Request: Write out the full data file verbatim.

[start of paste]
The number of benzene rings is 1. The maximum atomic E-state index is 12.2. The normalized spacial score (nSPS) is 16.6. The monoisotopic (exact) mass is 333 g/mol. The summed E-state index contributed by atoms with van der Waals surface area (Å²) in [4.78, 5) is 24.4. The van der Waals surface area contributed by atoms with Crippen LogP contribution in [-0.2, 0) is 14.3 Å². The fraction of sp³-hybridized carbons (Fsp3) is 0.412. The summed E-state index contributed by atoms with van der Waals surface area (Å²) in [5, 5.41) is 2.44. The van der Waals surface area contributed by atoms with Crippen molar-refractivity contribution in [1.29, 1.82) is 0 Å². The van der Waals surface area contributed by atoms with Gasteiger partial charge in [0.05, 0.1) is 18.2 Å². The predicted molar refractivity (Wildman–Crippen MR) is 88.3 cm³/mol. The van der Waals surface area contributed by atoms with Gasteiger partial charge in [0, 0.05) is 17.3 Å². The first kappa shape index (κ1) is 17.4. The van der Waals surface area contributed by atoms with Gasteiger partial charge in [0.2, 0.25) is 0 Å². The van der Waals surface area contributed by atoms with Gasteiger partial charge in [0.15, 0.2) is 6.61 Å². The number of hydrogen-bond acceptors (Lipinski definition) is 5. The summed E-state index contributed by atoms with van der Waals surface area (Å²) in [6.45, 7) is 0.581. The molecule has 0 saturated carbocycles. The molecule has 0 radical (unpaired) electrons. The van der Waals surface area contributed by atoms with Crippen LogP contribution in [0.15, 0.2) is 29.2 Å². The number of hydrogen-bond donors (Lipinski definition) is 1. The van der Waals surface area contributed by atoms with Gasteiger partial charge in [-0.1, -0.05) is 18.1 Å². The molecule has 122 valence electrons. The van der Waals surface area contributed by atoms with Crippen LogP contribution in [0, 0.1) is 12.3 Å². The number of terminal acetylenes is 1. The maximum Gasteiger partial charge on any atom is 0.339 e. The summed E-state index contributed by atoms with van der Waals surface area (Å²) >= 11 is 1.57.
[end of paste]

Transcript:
The number of benzene rings is 1. The maximum atomic E-state index is 12.2. The normalized spacial score (nSPS) is 16.6. The monoisotopic (exact) mass is 333 g/mol. The summed E-state index contributed by atoms with van der Waals surface area (Å²) in [4.78, 5) is 24.4. The van der Waals surface area contributed by atoms with Crippen LogP contribution in [-0.2, 0) is 14.3 Å². The fraction of sp³-hybridized carbons (Fsp3) is 0.412. The summed E-state index contributed by atoms with van der Waals surface area (Å²) in [5, 5.41) is 2.44. The van der Waals surface area contributed by atoms with Crippen molar-refractivity contribution in [1.29, 1.82) is 0 Å². The van der Waals surface area contributed by atoms with Gasteiger partial charge in [0.05, 0.1) is 18.2 Å². The predicted molar refractivity (Wildman–Crippen MR) is 88.3 cm³/mol. The van der Waals surface area contributed by atoms with Gasteiger partial charge in [0, 0.05) is 17.3 Å². The first kappa shape index (κ1) is 17.4. The van der Waals surface area contributed by atoms with Gasteiger partial charge in [0.2, 0.25) is 0 Å². The van der Waals surface area contributed by atoms with Gasteiger partial charge in [0.15, 0.2) is 6.61 Å². The number of hydrogen-bond acceptors (Lipinski definition) is 5. The summed E-state index contributed by atoms with van der Waals surface area (Å²) in [6.45, 7) is 0.581. The molecule has 0 saturated carbocycles. The molecule has 0 radical (unpaired) electrons. The van der Waals surface area contributed by atoms with Crippen LogP contribution in [0.15, 0.2) is 29.2 Å². The number of hydrogen-bond donors (Lipinski definition) is 1. The van der Waals surface area contributed by atoms with Gasteiger partial charge in [-0.1, -0.05) is 18.1 Å². The molecule has 122 valence electrons. The van der Waals surface area contributed by atoms with Crippen LogP contribution in [0, 0.1) is 12.3 Å². The number of terminal acetylenes is 1. The maximum Gasteiger partial charge on any atom is 0.339 e. The summed E-state index contributed by atoms with van der Waals surface area (Å²) >= 11 is 1.57.